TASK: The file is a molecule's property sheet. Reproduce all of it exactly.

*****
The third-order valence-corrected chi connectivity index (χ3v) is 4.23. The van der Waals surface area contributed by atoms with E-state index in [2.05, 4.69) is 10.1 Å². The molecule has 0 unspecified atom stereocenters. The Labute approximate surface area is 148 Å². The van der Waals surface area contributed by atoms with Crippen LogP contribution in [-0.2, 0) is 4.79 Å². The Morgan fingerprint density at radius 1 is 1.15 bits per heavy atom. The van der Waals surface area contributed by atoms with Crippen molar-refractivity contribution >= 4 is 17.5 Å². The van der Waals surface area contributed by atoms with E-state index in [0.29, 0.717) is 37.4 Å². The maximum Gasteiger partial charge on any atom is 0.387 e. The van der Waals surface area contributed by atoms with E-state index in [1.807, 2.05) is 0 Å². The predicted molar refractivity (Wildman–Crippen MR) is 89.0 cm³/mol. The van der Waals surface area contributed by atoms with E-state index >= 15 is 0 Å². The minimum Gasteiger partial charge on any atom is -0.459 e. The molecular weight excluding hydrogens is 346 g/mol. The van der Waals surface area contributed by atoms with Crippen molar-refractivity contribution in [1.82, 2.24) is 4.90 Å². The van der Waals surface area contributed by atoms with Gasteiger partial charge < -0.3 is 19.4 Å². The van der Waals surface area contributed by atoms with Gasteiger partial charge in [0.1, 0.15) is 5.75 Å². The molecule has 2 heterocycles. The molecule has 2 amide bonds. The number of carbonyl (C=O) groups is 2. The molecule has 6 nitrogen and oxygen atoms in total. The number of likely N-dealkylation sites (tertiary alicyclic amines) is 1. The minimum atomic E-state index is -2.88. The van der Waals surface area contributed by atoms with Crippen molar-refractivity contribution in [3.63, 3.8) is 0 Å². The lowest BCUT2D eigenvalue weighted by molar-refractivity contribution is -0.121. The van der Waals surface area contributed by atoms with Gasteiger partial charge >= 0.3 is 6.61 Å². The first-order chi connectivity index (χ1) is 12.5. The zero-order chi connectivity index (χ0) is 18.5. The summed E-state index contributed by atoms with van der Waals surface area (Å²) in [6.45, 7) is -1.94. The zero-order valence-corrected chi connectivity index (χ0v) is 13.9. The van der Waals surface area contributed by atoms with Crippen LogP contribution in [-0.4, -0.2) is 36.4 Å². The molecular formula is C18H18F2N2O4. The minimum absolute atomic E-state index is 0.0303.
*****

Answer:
The third-order valence-corrected chi connectivity index (χ3v) is 4.23. The van der Waals surface area contributed by atoms with E-state index in [2.05, 4.69) is 10.1 Å². The molecule has 0 unspecified atom stereocenters. The Labute approximate surface area is 148 Å². The van der Waals surface area contributed by atoms with Crippen LogP contribution in [-0.2, 0) is 4.79 Å². The Morgan fingerprint density at radius 1 is 1.15 bits per heavy atom. The van der Waals surface area contributed by atoms with Crippen molar-refractivity contribution >= 4 is 17.5 Å². The van der Waals surface area contributed by atoms with E-state index in [0.29, 0.717) is 37.4 Å². The maximum Gasteiger partial charge on any atom is 0.387 e. The van der Waals surface area contributed by atoms with E-state index in [1.807, 2.05) is 0 Å². The predicted molar refractivity (Wildman–Crippen MR) is 89.0 cm³/mol. The van der Waals surface area contributed by atoms with E-state index >= 15 is 0 Å². The minimum Gasteiger partial charge on any atom is -0.459 e. The molecular weight excluding hydrogens is 346 g/mol. The van der Waals surface area contributed by atoms with Crippen molar-refractivity contribution in [1.82, 2.24) is 4.90 Å². The van der Waals surface area contributed by atoms with Gasteiger partial charge < -0.3 is 19.4 Å². The van der Waals surface area contributed by atoms with Gasteiger partial charge in [0.1, 0.15) is 5.75 Å². The molecule has 2 heterocycles. The molecule has 2 amide bonds. The number of carbonyl (C=O) groups is 2. The molecule has 6 nitrogen and oxygen atoms in total. The number of likely N-dealkylation sites (tertiary alicyclic amines) is 1. The minimum atomic E-state index is -2.88. The van der Waals surface area contributed by atoms with Crippen molar-refractivity contribution in [3.63, 3.8) is 0 Å². The lowest BCUT2D eigenvalue weighted by molar-refractivity contribution is -0.121. The van der Waals surface area contributed by atoms with Gasteiger partial charge >= 0.3 is 6.61 Å². The first-order chi connectivity index (χ1) is 12.5. The zero-order chi connectivity index (χ0) is 18.5. The summed E-state index contributed by atoms with van der Waals surface area (Å²) in [6.45, 7) is -1.94. The zero-order valence-corrected chi connectivity index (χ0v) is 13.9. The van der Waals surface area contributed by atoms with Crippen LogP contribution in [-0.4, -0.2) is 36.4 Å². The molecular formula is C18H18F2N2O4. The minimum absolute atomic E-state index is 0.0303.